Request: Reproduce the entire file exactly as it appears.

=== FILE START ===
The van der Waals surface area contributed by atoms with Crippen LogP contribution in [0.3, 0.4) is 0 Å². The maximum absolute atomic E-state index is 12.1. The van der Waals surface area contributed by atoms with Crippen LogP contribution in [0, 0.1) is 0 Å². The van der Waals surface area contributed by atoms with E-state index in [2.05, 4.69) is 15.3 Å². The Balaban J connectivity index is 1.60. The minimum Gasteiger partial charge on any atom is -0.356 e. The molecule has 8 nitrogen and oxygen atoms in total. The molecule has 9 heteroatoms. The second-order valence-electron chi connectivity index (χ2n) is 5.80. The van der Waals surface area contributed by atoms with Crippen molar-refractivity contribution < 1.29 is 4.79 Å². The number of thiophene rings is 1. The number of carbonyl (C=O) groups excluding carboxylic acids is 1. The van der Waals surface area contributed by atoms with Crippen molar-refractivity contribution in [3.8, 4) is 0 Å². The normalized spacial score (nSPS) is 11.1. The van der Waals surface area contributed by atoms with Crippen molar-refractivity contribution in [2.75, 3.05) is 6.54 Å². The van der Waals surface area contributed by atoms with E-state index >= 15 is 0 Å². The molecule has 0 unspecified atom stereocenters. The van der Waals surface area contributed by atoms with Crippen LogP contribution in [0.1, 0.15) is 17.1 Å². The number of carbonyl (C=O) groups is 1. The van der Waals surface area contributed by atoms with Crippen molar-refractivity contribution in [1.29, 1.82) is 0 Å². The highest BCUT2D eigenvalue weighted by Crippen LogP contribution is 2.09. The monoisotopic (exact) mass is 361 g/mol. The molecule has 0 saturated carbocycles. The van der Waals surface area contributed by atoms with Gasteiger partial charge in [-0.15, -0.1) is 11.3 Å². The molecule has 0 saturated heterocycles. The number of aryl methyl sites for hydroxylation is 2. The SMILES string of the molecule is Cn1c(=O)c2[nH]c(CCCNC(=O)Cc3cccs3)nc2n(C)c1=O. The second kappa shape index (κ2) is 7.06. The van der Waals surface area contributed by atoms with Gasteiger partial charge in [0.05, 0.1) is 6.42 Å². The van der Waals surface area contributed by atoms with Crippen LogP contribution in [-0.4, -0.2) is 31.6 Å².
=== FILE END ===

The van der Waals surface area contributed by atoms with Crippen LogP contribution in [0.3, 0.4) is 0 Å². The maximum absolute atomic E-state index is 12.1. The van der Waals surface area contributed by atoms with Crippen LogP contribution in [0, 0.1) is 0 Å². The van der Waals surface area contributed by atoms with E-state index in [2.05, 4.69) is 15.3 Å². The Balaban J connectivity index is 1.60. The minimum Gasteiger partial charge on any atom is -0.356 e. The molecule has 8 nitrogen and oxygen atoms in total. The molecule has 9 heteroatoms. The second-order valence-electron chi connectivity index (χ2n) is 5.80. The van der Waals surface area contributed by atoms with Crippen molar-refractivity contribution < 1.29 is 4.79 Å². The number of thiophene rings is 1. The number of carbonyl (C=O) groups excluding carboxylic acids is 1. The van der Waals surface area contributed by atoms with Crippen molar-refractivity contribution in [3.8, 4) is 0 Å². The normalized spacial score (nSPS) is 11.1. The van der Waals surface area contributed by atoms with Crippen molar-refractivity contribution in [2.75, 3.05) is 6.54 Å². The van der Waals surface area contributed by atoms with E-state index >= 15 is 0 Å². The molecule has 0 unspecified atom stereocenters. The van der Waals surface area contributed by atoms with Crippen LogP contribution in [0.1, 0.15) is 17.1 Å². The number of carbonyl (C=O) groups is 1. The van der Waals surface area contributed by atoms with Crippen molar-refractivity contribution in [1.29, 1.82) is 0 Å². The highest BCUT2D eigenvalue weighted by Crippen LogP contribution is 2.09. The monoisotopic (exact) mass is 361 g/mol. The molecule has 0 saturated carbocycles. The van der Waals surface area contributed by atoms with Gasteiger partial charge in [-0.15, -0.1) is 11.3 Å². The molecule has 0 saturated heterocycles. The number of aryl methyl sites for hydroxylation is 2. The SMILES string of the molecule is Cn1c(=O)c2[nH]c(CCCNC(=O)Cc3cccs3)nc2n(C)c1=O. The second kappa shape index (κ2) is 7.06. The van der Waals surface area contributed by atoms with Gasteiger partial charge in [0.05, 0.1) is 6.42 Å². The van der Waals surface area contributed by atoms with Crippen LogP contribution in [-0.4, -0.2) is 31.6 Å².